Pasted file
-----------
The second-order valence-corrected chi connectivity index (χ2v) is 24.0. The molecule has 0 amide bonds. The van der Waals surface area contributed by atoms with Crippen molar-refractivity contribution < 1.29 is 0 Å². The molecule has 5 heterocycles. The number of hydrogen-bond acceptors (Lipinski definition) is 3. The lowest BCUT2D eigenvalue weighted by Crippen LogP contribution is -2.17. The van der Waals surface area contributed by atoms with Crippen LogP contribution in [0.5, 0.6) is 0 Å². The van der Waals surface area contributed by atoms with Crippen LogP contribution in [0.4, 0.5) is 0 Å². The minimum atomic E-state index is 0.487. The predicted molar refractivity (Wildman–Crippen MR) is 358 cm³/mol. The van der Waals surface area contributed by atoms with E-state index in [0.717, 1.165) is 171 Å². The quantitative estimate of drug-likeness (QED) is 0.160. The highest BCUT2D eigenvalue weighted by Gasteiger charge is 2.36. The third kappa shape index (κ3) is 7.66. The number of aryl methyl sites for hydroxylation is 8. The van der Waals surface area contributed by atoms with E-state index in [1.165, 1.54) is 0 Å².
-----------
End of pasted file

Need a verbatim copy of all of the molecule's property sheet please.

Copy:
The second-order valence-corrected chi connectivity index (χ2v) is 24.0. The molecule has 0 amide bonds. The van der Waals surface area contributed by atoms with Crippen molar-refractivity contribution < 1.29 is 0 Å². The molecule has 5 heterocycles. The number of hydrogen-bond acceptors (Lipinski definition) is 3. The lowest BCUT2D eigenvalue weighted by Crippen LogP contribution is -2.17. The van der Waals surface area contributed by atoms with Crippen LogP contribution in [0.5, 0.6) is 0 Å². The van der Waals surface area contributed by atoms with Crippen LogP contribution in [0.4, 0.5) is 0 Å². The minimum atomic E-state index is 0.487. The predicted molar refractivity (Wildman–Crippen MR) is 358 cm³/mol. The van der Waals surface area contributed by atoms with E-state index in [0.717, 1.165) is 171 Å². The quantitative estimate of drug-likeness (QED) is 0.160. The highest BCUT2D eigenvalue weighted by Gasteiger charge is 2.36. The third kappa shape index (κ3) is 7.66. The number of aryl methyl sites for hydroxylation is 8. The van der Waals surface area contributed by atoms with E-state index in [1.165, 1.54) is 0 Å².